TEHRAN (Reuters) â€” Iran’s judiciary confirmed on Tuesday the detention of an Iranian-American social scientist on charges of spying, one of a number that US officials and think tanks had reported held.
The confirmation by a judiciary official of Kian Tajbaksh’s arrest followed a statement last week by the New York-based Open Society Institute, which said the social scientist and urban planner had been arrested and imprisoned in Iran around May 11.
Tehran accuses Washington of using intellectuals and others inside the country to undermine the Islamic state through what it calls “velvet revolution”. The United States has dismissed the accusation.
The judiciary spokesman said the intelligence ministry was investigating Tajbakhsh’s case.
“Tajbakhsh’s charges are acting against Iran’s national security … and spying for foreigners,” Alireza Jamshidi told a weekly news conference, confirming Tajbakhsh’s arrest.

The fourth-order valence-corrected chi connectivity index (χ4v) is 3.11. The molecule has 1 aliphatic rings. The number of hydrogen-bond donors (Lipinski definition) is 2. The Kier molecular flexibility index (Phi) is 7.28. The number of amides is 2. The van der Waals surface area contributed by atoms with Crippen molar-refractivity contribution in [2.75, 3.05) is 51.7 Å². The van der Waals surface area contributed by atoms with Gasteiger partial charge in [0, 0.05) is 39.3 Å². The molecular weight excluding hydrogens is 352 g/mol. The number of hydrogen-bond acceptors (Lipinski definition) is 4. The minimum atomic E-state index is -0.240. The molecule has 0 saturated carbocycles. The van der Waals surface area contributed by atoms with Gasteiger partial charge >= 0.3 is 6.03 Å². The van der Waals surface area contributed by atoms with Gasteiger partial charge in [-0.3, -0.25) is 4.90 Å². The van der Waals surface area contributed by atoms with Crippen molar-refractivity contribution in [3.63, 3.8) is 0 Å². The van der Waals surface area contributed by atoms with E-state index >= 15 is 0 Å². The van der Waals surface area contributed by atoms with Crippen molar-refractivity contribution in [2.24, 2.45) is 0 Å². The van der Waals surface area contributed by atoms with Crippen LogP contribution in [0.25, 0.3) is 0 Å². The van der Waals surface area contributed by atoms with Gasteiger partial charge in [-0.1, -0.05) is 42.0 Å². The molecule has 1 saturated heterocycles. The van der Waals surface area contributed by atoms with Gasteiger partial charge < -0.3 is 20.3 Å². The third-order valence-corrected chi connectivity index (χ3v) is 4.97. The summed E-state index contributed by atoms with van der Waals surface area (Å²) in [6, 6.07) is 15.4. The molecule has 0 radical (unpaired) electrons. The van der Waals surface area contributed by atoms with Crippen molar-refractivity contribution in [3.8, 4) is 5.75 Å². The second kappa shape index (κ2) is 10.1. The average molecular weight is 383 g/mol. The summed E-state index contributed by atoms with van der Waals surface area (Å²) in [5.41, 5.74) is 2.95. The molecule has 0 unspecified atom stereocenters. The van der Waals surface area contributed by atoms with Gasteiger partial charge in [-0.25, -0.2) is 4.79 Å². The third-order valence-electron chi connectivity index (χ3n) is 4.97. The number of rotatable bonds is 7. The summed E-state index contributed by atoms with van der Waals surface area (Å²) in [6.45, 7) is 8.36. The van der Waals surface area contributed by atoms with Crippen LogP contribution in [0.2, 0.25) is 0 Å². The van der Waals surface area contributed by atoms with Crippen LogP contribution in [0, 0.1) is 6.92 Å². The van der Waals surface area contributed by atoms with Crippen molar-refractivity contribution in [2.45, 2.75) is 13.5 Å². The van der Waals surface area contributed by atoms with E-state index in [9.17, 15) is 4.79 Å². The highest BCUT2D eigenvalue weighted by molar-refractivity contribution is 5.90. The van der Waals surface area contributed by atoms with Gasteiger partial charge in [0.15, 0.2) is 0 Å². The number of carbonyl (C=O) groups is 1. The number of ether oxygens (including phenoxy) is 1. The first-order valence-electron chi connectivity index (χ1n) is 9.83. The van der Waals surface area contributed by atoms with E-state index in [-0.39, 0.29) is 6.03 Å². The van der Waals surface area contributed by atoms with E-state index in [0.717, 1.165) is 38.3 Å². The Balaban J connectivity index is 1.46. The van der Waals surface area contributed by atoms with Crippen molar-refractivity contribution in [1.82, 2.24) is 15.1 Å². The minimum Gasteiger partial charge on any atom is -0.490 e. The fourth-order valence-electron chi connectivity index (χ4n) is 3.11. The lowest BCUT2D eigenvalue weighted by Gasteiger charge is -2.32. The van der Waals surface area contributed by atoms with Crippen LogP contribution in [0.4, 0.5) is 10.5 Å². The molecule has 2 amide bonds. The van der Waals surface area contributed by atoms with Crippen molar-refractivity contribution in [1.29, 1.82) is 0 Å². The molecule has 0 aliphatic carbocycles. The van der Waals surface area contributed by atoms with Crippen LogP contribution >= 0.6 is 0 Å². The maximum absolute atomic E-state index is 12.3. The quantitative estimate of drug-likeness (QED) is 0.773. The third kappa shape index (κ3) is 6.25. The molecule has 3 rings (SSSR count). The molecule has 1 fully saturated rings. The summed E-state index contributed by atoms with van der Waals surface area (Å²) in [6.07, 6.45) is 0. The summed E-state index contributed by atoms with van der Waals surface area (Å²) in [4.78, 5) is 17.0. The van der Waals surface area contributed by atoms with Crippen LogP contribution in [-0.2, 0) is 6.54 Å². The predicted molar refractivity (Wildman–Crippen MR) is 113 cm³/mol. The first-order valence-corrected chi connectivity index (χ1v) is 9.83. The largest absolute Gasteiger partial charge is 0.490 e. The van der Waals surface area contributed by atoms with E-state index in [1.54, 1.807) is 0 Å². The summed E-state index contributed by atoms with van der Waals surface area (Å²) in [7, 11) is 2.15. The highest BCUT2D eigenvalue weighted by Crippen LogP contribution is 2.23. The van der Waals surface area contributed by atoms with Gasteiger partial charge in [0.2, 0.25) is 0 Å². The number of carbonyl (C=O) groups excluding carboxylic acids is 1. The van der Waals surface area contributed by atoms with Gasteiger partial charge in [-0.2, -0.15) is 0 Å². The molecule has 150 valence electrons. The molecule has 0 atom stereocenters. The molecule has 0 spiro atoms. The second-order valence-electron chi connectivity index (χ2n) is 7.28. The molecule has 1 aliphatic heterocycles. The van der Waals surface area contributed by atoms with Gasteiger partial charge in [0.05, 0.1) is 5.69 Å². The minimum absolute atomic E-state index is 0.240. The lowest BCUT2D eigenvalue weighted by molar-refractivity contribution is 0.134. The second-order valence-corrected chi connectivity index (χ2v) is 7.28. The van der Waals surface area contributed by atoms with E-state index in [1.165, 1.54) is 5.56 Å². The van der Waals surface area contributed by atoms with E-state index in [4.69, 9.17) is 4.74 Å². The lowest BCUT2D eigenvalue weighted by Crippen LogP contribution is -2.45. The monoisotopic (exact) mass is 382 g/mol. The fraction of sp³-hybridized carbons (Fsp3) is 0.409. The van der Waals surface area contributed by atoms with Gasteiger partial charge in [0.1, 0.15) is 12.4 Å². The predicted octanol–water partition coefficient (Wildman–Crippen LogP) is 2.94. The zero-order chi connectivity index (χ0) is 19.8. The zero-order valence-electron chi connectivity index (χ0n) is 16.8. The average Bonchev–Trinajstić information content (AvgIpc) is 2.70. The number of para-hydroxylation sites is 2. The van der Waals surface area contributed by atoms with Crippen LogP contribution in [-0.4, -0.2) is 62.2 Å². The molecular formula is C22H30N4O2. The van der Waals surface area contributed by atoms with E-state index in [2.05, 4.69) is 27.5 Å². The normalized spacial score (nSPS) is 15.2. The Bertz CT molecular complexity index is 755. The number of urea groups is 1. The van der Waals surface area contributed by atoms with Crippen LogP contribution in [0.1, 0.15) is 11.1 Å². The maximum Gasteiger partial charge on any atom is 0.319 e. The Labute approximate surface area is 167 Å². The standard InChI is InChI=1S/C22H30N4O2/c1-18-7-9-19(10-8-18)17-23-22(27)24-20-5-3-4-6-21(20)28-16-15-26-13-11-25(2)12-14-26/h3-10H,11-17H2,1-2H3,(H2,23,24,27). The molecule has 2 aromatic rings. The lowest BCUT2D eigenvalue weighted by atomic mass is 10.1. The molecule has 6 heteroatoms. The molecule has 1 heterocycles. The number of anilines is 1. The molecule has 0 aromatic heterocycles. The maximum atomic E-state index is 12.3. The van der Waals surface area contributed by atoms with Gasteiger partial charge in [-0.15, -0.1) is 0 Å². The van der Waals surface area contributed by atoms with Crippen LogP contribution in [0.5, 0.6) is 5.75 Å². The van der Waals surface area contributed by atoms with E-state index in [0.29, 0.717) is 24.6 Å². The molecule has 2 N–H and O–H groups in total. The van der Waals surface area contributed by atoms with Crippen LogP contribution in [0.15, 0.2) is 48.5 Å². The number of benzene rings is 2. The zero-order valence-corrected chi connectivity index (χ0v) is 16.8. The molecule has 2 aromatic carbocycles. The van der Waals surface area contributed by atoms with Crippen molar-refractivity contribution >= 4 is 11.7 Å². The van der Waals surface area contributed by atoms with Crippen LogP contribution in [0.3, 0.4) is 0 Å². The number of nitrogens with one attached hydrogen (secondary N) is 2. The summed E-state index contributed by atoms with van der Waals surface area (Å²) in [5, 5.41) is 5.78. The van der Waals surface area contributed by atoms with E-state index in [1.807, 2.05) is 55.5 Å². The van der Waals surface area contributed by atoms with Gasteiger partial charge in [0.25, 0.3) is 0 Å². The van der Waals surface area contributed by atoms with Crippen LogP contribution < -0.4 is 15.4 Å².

“The intelligence ministry has launched the complaint against him and investigations are at preliminary stages.” Under Iran’s Islamic Sharia law, the charge could carry the death sentence. Iran has arrested, detained or prevented a number of US-Iranian citizens from leaving the country, including Haleh Esfandiari, the director of the US Woodrow Wilson International Centre for Scholars’ Middle East programme.
Washington has condemned the arrest of Esfandiari, detained on May 8 for acting against national security and spying.
Parnaz Azima, a reporter for US-funded Radio Farda has been kept from leaving Iran and another dual citizen, Ali Shakeri, is also believed to have been banned from leaving Iran.
A Californian institute with which he is affiliated says he has not been heard of since March, but the judiciary spokesman denied reports Shakeri had been arrested. In a report issued on Thursday, rights group Human Rights Watch quoted Shakeri’s unnamed associates as saying he was “being detained by the Iranian authorities.” Washington and Tehran are at odds over Iran’s nuclear programme, which the West suspects is aimed at making atom bombs. They have not had diplomatic ties since just after Iran’s 1979 Islamic revolution, which toppled the US-backed Shah.
The two countries held the most high-profile US-Iran talks in almost 30 years on Monday, but the discussions in Baghdad were restricted to Iraq.
US officials believe Tehran may also be holding former FBI official Robert Levinson, who went missing early in March while on a visit to the Iranian island of Kish. Iran has denied this.